What's in those seized records? Trump's biggest new worry

President Donald Trump walks from the Oval Office of the White House to Marine One in Washington, Monday, April 16, 2018, for the short trip to Andrew

Michael Cohen, President Donald Trump's personal attorney, arrives for a hearing at federal court Monday, April 16, 2018, in New York. (AP Photo/Craig

WASHINGTON (AP) — President Donald Trump and his allies have hit a new level of anxiety after the raid on his personal attorney's office. They're growing fearful of deeper exposure for the president, his inner circle and his children. And they're concerned that they don't know exactly what is in the records and electronic devices seized last week.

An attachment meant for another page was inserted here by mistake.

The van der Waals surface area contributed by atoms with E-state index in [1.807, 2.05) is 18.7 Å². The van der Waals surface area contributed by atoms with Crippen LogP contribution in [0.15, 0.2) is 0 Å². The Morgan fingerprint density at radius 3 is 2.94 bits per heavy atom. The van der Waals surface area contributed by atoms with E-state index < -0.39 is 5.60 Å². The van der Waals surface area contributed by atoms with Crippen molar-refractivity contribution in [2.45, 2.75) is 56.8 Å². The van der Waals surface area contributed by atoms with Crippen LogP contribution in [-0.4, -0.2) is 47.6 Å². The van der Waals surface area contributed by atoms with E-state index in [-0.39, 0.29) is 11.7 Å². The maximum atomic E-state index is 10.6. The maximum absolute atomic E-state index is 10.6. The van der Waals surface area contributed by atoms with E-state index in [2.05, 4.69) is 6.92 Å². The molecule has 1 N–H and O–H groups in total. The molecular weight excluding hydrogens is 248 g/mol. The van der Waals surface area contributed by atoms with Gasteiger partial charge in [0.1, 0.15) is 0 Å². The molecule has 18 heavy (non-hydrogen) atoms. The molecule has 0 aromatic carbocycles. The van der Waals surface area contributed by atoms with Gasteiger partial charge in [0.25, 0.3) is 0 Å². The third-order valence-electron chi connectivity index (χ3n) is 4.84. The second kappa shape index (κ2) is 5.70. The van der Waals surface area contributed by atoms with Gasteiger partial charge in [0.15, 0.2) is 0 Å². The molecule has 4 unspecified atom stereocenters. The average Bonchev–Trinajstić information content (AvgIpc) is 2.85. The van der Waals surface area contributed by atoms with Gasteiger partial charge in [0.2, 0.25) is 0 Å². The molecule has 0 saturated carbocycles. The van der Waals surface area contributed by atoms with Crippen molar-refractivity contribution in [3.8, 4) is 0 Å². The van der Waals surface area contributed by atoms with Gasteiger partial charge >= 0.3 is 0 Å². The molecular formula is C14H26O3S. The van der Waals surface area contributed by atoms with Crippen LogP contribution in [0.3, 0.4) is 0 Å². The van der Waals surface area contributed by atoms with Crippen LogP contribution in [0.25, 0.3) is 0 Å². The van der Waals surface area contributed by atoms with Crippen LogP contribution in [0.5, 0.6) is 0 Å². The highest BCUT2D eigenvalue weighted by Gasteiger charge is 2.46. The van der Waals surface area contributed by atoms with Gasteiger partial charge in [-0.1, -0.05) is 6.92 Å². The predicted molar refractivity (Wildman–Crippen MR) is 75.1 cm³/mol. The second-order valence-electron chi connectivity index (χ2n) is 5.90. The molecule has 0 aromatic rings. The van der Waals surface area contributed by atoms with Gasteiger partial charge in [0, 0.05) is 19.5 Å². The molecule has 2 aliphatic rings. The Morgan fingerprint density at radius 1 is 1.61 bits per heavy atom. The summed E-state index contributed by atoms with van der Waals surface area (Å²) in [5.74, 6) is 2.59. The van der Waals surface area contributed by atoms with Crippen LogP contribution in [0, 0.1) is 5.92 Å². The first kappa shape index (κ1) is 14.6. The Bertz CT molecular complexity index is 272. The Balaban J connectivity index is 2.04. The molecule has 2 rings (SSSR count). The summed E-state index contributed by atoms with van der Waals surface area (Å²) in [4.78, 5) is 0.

There is also some worry that Michael Cohen may strike a deal with prosecutors out of concern about his own prospects. The attorney is the self-described legal fixer who has taken a leading role in Trump Organization projects in shadowy foreign outposts.

White House spokeswoman Sarah Huckabee Sanders is seeking to put distance between Trump and Cohen. She said on Monday, "The president has a large number of attorneys, as you know."